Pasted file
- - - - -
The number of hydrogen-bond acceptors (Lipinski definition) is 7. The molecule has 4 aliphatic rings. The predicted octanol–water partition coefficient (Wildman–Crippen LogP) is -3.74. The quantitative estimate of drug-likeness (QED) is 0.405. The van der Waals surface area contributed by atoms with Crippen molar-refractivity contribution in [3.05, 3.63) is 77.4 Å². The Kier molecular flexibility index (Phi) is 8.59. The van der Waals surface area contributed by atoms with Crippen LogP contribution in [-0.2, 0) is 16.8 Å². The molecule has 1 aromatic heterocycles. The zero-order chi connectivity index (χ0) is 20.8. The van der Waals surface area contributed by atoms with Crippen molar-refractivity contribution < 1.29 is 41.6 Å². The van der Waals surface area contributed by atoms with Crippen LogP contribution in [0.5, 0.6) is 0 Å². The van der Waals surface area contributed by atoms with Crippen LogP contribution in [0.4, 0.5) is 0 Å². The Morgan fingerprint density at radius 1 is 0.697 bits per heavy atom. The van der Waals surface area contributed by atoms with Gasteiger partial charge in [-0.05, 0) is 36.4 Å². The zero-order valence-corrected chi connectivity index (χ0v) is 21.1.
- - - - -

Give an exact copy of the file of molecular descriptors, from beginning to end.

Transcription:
The number of hydrogen-bond acceptors (Lipinski definition) is 7. The molecule has 4 aliphatic rings. The predicted octanol–water partition coefficient (Wildman–Crippen LogP) is -3.74. The quantitative estimate of drug-likeness (QED) is 0.405. The van der Waals surface area contributed by atoms with Crippen molar-refractivity contribution in [3.05, 3.63) is 77.4 Å². The Kier molecular flexibility index (Phi) is 8.59. The van der Waals surface area contributed by atoms with Crippen LogP contribution in [-0.2, 0) is 16.8 Å². The molecule has 1 aromatic heterocycles. The zero-order chi connectivity index (χ0) is 20.8. The van der Waals surface area contributed by atoms with Crippen molar-refractivity contribution < 1.29 is 41.6 Å². The van der Waals surface area contributed by atoms with Crippen LogP contribution in [0.5, 0.6) is 0 Å². The van der Waals surface area contributed by atoms with Crippen LogP contribution in [0.4, 0.5) is 0 Å². The Morgan fingerprint density at radius 1 is 0.697 bits per heavy atom. The van der Waals surface area contributed by atoms with Gasteiger partial charge in [-0.05, 0) is 36.4 Å². The zero-order valence-corrected chi connectivity index (χ0v) is 21.1.